It is why the current crop of players, many of whom made history by qualifying for the European Under-21 Championship in 2011 – Iceland’s first foray into any major international tournament – have been labelled “the indoor kids”. The buildup neatly coincided with a domestic coaching boom. Iceland boasts over 600 holders of a UEFA “B” licence, an unusually high number for its paltry population size.


Let’s get it right: Iceland didn’t get to Euro 2016 by accident. Their football strategies are right. They’re very solid and defend well, plus having a player like Gylfi Sigurdsson, who can score and create goals from set pieces as well as having the ability to shoot accurately from long range, makes playing the 4-4-2 in knock-out competition a difficult prospect to deal with.

Another shocking statistic: Icelanders are more fanatical about football than fans in other Euro 2016 nations. The latest data was measured from regular match-goers at home as a proportion of their population. Out of 300,000 people, almost 25,000 of them (or 7.5 per cent) regularly go to watch games in the country’s four main divisions.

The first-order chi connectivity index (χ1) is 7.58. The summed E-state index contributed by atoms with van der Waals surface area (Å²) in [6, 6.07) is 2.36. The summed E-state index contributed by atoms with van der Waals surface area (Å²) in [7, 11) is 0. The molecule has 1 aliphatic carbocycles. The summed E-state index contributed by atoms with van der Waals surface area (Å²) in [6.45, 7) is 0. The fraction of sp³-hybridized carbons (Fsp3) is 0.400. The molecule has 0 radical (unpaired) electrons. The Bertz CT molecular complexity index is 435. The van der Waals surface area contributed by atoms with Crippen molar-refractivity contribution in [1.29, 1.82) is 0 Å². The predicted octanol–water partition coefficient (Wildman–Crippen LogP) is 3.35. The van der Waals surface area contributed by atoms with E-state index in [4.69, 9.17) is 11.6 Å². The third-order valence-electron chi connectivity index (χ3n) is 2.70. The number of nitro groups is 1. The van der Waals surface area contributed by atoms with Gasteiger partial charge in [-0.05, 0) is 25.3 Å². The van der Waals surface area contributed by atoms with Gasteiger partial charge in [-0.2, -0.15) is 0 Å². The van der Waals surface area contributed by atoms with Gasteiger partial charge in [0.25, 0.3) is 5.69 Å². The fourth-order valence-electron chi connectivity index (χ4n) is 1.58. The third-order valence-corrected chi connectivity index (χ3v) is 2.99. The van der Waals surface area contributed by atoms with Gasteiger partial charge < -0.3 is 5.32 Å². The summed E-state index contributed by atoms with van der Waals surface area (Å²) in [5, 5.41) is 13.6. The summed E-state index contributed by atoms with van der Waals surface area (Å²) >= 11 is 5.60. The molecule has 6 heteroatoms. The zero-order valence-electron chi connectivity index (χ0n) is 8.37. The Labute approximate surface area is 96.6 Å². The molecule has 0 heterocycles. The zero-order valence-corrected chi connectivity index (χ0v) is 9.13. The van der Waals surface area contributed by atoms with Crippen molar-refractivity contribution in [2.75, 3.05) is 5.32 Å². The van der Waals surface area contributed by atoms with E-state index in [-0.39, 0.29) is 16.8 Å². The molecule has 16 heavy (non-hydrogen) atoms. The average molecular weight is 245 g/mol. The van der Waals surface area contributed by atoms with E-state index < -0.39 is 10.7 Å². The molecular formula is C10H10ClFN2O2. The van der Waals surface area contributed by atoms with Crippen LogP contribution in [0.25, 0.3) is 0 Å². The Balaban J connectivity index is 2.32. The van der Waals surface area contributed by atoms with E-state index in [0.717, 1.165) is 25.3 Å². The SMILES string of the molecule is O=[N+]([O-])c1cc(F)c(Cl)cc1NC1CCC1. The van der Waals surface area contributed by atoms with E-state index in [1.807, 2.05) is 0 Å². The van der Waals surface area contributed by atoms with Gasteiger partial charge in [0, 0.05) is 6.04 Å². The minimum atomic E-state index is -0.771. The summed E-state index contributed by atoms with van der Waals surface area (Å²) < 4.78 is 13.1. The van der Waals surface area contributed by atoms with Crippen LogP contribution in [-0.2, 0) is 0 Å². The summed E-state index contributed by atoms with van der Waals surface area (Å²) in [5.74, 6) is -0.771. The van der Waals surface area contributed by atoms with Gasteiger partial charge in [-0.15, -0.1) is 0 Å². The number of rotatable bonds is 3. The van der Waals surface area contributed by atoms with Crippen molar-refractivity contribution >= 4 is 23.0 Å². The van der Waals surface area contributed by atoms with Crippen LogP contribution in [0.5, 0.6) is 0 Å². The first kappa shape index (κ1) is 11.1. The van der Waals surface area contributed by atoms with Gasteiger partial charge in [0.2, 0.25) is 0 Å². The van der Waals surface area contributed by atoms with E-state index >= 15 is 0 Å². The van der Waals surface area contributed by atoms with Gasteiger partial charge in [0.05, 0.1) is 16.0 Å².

This far exceeds the next most fanatical nation, which is England, where almost 1.7 million different people from a population of 53 million regularly attend games across England’s pyramid from the Premier League to the non-League.

Football is such a funny, fluke game. It only takes one goal to settle a lot of the big games and Iceland excel at doing precisely that. They might not have the superstar celebrities of Germany, Spain, Italy or France, but as Leicester City and Atletico Madrid have proven this season, that’s not always a necessity.

Yet in a way, take note Singapore and Malaysia, Iceland has always punched above its modest weight on the world stage. Its position at the gateway of Europe has given it a privileged geopolitical role, especially during the Cold War. Its handball team won Olympic silver in 2008. It has won more ‘World’s Strongest Man’ titles than any country other than the United States. But football has always been its national passion.

But Iceland’s biggest advantage is derived because of the country’s miniscule population, not in spite of it: Team chemistry. And that spirited revelry, with a never-say-die attitude, proved its worth against Portugal, featuring the world’s most expensive striker, by the aristocratic name of Cristiano Ronaldo.

Poor Ronaldo. He  was left cold and speechless and the message has been delivered loud and clear to Iceland’s other group opponents, Austria and Hungary. Now it’s the rest of the Europe’s turn to take notice.

Greece did it in 2004 as Europe’s unimaginable kingpins.  Iceland, just like Leicester City, the darlings of English football, cannot be simply written off as no-hopers and can surprise a lot more critics in their first major global tournament.

Beware: The Viking conquest continues…and Singapore and Malaysia better pick up cold tips from the hot Iceland eruptions.


  • Suresh Nair is a Singapore-based journalist who has covered international football for over three decades